Want to Be Persuasive? Find a Metaphor

6 min read

What’s the most persuasive way to convey a message? Many writers say, “Tell a story!” Nothing hooks like narrative. I’ve said so myself. But research shows stories have a rival for hooking power: metaphors. Metaphors can muscle into readers’ minds just as much as stories can.

An example: Say a Category 4 hurricane is about to hit your town. How do you express the danger convincingly enough to get people to evacuate? Do you chronicle the big storm’s likely landfall? Or do you use figures of speech to tell people a “monster” storm is “poised to strike” and they will soon feel its “fury”?

Storm surge by David Baird CC BY-SA 2.0 DEED

Storm surge by David Baird CC BY-SA 2.0 DEED

We know the answer. David Hauser and Megan Fleming at Queen’s University (Canada) had people read a forecast of a storm using either literal or metaphorical descriptions. When they were metaphorical—using phrases like “poised to strike” and “fury”—people said they were much more likely to evacuate. They also said they expected more lives lost, more homes destroyed, and more days without power. [i]

Foster Simulation

George Orwell, in his classic Politics and the English Language, suggested that the persuasive power of writing depended on answering four questions: “1. What am I trying to say? 2. What words will express it? 3. What image or idiom [i.e., metaphor] will make it clearer? 4. Is this image fresh enough to have an effect?” [ii]

Based today on what we know from science, Orwell foresaw what psychologists have learned. There are at least four reasons metaphor has so much punch.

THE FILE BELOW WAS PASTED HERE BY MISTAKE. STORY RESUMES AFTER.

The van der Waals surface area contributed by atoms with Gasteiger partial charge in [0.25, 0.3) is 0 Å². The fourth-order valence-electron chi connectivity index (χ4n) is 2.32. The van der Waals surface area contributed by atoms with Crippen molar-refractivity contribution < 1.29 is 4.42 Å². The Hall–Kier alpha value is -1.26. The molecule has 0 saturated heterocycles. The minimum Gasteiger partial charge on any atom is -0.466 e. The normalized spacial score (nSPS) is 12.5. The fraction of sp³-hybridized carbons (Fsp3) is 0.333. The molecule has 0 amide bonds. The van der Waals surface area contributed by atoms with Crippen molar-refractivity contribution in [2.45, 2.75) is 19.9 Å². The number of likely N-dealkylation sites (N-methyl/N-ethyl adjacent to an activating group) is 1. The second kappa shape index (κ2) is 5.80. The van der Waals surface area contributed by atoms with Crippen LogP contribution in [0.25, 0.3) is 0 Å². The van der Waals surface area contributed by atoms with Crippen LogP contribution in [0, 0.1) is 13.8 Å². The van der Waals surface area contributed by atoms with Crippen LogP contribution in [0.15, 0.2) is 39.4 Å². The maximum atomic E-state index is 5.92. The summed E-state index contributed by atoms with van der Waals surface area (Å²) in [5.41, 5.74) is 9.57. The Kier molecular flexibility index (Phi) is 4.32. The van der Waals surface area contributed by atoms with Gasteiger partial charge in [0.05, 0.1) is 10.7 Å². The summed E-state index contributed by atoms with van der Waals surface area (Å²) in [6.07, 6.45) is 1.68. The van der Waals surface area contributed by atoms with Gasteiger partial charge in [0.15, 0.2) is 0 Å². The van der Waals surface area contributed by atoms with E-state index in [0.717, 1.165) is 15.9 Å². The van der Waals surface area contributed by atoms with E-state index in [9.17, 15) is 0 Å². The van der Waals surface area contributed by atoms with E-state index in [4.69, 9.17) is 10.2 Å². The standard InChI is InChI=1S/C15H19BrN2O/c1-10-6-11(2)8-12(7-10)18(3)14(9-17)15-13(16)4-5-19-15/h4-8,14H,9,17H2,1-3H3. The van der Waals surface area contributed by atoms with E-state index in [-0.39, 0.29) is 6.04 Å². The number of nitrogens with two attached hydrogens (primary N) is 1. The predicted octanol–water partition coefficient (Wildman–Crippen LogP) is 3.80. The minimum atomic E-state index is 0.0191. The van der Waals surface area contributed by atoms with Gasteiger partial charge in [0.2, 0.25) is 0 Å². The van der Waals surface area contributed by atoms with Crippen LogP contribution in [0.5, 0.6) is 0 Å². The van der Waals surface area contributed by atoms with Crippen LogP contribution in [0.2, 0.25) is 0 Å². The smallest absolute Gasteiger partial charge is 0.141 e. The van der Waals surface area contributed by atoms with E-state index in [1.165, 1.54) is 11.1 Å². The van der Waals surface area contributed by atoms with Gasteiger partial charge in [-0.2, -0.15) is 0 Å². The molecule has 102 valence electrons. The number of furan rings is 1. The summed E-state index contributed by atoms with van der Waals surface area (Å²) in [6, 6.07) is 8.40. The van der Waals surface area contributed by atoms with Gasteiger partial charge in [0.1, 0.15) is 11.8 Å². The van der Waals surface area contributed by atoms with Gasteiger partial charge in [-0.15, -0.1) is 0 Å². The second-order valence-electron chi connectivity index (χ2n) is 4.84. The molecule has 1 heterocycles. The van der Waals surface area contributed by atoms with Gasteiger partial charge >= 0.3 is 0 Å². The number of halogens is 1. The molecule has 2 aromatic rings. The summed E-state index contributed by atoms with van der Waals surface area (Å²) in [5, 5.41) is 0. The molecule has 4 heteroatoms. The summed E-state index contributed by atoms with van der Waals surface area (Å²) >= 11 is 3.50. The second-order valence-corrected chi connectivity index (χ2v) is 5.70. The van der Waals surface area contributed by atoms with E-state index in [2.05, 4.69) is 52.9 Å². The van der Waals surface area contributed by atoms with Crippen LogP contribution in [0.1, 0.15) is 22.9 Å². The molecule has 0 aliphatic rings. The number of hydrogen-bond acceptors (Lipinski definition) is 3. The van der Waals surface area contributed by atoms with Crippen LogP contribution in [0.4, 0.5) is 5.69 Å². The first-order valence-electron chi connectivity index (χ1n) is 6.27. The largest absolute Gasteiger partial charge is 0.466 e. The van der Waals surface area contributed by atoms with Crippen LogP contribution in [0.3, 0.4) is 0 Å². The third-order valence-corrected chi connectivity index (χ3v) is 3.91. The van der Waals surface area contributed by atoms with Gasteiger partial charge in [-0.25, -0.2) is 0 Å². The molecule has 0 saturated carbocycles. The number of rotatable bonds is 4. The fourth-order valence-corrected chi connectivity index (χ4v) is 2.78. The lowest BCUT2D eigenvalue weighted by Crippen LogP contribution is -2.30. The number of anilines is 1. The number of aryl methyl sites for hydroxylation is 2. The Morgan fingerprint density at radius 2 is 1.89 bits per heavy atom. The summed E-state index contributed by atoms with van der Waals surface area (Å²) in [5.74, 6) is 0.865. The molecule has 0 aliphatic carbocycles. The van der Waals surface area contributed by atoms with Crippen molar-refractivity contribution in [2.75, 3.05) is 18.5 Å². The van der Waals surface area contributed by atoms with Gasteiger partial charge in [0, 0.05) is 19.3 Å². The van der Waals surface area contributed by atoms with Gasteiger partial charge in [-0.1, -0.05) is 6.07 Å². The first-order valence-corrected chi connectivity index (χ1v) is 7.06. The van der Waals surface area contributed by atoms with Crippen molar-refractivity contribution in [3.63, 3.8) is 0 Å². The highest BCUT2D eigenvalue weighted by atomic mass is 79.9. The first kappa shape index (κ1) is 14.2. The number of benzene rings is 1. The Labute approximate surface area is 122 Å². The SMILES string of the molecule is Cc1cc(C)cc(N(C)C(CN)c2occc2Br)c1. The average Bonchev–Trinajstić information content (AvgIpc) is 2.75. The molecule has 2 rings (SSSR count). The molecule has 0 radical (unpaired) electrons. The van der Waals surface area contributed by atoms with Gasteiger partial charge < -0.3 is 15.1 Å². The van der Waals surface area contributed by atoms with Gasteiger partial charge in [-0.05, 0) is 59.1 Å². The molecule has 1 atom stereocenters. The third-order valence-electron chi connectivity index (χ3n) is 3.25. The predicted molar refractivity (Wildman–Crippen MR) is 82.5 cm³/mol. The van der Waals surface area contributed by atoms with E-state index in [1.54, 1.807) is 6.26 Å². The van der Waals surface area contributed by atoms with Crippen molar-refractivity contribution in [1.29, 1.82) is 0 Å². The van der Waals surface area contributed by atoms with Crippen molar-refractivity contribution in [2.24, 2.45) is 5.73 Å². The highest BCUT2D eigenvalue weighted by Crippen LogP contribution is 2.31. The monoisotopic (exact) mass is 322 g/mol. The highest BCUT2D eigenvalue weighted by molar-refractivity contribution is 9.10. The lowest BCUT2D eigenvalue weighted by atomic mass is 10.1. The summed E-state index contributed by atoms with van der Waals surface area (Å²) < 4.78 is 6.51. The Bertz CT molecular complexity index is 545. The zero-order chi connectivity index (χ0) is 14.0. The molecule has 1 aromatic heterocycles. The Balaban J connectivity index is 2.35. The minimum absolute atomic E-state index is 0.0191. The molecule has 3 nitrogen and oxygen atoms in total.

First, when you convey a concept with metaphor, which you normally construct with specifics, you fire up both the language circuits in the brain’s left hemisphere and sensory and motor circuits atop the brain. [iii] As an example, Simon Lacey and others at Emory University showed that texture metaphors—a “bubbly” personality versus a “lively” personality—activate sensory neurons. [iv] When people read specifics like that, they mentally reenact the experience in the part of the brain they would use in reality.

Similarly, Emilia Castaño and Gareth Carol at the University of Barcelona and the University of Birmingham (UK) had people read motion metaphors—for example, “stocks are tumbling.” People’s eyes rolled with the direction of motion the metaphor suggested. [v] In this case, the specifics spurred people’s reenactment of the motion by shifting their eyes downward.

Scientists call this reenactment “simulation.” What’s remarkable is that metaphors drive simulation not only in the brain’s neurons but also in the fibers of the muscles controlled by those neurons. The whole body gets in the act.

No surprise, then, that one recent study led by Yucheng Li at the University of Surrey (UK) found that a significant part of the impact of metaphors comes from specific language alone. [vi]

Elicit Emotion

Second, we know from research that metaphors and other figures of speech fire up the brain’s emotional circuits. Research in 2014 by Francesca Citron at the University of Lancaster (UK) and Adele Goldberg at Princeton shows that even the simplest metaphors—“She looked at him sweetly” versus “kindly”—aroused the amygdala.